“We have people that travel from Johannesburg, but the Vaalies support us more.”

A reader from the Eastern Cape came here and found a book about his hometown that he never knew existed, Fortiscue recalls happily.

His philosophy is this: “Start people where they are. Not everyone will read big books. Some will come looking for a book on personal finance, then we teach them about other book titles. Introduce them to new authors.”  

Personal interactions with authors seems to work like a charm, the bookshop owners say: “The more people interact with the author, the more they buy books. If they see who wrote it, they relate better.”  

“People don’t have a lot of disposable income. When they buy a book, it is something they really wanted to have, to read. They know exactly what to buy when they come in. Most of them will not spend more than 30 minutes in the shop. They get their book and out they go.”

Their love for books began when they met, she as a second year student at the Secunda satellite campus of the then Vaal Technikon and he in his first year as a worker for Sasol.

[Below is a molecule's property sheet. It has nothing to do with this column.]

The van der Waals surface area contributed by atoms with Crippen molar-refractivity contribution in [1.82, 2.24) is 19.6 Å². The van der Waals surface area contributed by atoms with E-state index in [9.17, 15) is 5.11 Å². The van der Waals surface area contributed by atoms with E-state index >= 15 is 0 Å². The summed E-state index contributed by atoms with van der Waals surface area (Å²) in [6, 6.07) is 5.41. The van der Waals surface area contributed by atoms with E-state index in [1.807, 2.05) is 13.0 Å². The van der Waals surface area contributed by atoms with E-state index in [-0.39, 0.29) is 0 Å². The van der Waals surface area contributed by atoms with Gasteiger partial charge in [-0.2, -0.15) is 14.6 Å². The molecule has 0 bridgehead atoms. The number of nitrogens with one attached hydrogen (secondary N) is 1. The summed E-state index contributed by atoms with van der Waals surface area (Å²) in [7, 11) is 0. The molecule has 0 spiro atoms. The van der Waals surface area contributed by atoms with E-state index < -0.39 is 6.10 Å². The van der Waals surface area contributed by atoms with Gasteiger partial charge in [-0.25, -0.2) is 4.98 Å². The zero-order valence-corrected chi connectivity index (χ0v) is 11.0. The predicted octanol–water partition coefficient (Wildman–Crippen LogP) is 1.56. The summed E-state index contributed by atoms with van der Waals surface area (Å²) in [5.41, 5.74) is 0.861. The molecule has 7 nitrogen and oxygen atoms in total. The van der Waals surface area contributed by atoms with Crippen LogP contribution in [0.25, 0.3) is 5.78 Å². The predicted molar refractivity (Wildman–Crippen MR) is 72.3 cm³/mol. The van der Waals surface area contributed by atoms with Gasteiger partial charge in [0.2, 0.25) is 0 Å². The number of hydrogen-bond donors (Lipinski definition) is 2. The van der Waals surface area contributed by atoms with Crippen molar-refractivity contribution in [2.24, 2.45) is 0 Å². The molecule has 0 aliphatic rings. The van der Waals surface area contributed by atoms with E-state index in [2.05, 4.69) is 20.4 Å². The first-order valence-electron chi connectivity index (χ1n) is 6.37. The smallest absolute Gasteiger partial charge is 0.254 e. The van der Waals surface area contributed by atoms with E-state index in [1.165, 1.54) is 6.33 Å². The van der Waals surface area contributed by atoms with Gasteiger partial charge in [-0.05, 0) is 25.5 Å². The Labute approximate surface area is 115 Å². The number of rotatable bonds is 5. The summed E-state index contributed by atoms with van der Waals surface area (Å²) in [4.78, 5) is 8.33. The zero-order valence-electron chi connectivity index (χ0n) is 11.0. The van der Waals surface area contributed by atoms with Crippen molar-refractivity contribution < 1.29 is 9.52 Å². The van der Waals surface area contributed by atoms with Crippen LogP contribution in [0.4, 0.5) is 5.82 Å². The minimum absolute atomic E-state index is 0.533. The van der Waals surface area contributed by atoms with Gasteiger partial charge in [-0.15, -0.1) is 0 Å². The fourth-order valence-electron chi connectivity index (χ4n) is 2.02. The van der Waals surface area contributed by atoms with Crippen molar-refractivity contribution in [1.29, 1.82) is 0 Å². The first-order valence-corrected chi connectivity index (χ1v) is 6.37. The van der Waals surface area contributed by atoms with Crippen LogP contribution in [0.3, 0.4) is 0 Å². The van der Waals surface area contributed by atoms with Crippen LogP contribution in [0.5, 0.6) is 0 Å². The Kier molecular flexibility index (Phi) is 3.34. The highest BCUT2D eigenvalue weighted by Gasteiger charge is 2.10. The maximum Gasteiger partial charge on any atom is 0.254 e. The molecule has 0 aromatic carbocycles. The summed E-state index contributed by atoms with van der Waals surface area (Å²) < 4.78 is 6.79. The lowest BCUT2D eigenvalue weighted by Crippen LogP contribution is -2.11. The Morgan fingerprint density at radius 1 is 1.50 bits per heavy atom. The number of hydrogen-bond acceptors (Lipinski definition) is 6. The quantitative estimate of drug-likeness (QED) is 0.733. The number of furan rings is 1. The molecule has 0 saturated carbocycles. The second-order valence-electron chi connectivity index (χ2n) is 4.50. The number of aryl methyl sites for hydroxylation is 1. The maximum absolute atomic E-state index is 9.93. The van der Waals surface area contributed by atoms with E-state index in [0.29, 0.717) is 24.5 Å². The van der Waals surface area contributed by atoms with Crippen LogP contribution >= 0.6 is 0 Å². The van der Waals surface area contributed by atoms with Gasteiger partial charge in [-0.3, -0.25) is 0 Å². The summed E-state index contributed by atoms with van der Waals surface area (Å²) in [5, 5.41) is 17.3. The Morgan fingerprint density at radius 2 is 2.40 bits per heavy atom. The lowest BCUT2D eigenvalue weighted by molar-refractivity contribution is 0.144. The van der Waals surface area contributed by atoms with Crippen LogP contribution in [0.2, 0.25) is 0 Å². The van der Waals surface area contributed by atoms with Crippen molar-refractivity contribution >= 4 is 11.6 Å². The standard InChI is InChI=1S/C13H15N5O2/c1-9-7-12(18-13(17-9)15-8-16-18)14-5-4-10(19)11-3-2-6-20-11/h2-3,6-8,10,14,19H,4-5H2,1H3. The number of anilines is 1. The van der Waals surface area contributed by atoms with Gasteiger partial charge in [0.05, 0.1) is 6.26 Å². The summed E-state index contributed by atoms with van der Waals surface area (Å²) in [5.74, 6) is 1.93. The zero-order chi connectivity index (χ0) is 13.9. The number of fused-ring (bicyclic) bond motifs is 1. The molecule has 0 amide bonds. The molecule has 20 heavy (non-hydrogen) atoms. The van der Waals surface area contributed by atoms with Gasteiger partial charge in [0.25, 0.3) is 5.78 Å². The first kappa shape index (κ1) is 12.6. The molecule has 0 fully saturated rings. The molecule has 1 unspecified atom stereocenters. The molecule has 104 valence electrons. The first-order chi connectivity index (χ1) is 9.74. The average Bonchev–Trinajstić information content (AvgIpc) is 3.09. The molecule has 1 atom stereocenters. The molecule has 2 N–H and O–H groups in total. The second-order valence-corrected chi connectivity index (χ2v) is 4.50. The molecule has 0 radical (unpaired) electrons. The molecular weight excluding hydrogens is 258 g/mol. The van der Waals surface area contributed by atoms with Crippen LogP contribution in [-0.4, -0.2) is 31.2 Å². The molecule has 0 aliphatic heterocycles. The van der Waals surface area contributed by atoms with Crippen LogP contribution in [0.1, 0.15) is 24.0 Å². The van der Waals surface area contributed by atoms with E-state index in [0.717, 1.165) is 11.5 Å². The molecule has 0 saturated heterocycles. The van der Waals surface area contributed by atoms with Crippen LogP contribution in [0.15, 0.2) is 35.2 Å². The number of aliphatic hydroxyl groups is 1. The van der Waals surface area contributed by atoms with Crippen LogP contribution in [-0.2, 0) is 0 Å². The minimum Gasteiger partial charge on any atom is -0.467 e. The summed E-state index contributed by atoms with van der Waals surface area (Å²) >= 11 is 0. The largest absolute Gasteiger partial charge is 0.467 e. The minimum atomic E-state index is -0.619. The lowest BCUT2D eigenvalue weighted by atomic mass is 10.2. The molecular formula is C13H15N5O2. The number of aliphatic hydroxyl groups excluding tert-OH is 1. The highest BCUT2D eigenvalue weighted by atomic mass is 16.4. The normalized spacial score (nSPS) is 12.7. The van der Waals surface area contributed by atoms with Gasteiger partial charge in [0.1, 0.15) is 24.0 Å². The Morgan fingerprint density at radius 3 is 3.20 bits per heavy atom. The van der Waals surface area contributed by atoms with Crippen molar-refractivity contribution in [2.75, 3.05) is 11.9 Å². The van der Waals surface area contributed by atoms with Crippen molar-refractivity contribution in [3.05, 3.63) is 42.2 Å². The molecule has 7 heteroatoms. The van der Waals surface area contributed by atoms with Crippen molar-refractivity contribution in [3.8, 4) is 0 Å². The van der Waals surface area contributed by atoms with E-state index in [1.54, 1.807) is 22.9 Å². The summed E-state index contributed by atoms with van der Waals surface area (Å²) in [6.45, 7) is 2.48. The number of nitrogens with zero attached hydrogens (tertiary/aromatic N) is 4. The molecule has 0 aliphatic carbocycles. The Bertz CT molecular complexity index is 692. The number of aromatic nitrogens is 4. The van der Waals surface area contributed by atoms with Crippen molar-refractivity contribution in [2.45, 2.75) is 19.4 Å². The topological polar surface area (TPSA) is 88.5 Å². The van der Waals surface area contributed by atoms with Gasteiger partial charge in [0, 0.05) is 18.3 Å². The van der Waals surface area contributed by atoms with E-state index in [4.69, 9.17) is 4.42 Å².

When they talked, it soon became apparent that they loved the same things “books included”.

A few years down the line, it bothered them both that people in the Vaal could not get a copy of Chika Onyeani’s seminal book Capitalist Nigger anywhere in the bookshops around them.

Further enquiries told them “people are hungry for knowledge” and that “our people are looking for these books, but they are not available”.

Simply, Fortiscue told his wife: “Let’s try find out which other books they want, and supply them.”

Toady they know a lot about reader needs, like that Steve Biko’s I Write What I Like remains the most popular buy.

She says they have looked at ways to “decolonise the book” as people complained that they did not read because they found the language in books too high-brow.

Now they service all types of readers; from the new entrant, to tertiary students at the three institutions of higher learning in the Vaal to the tourist keen on something new out of Africa.

“We are a culture centre,” says Fortiscue. “We need to have more stores. We are planning to be in every small town in this country. Knowledge must not be confined to big cities.”

Watch out for an outlet near you soon.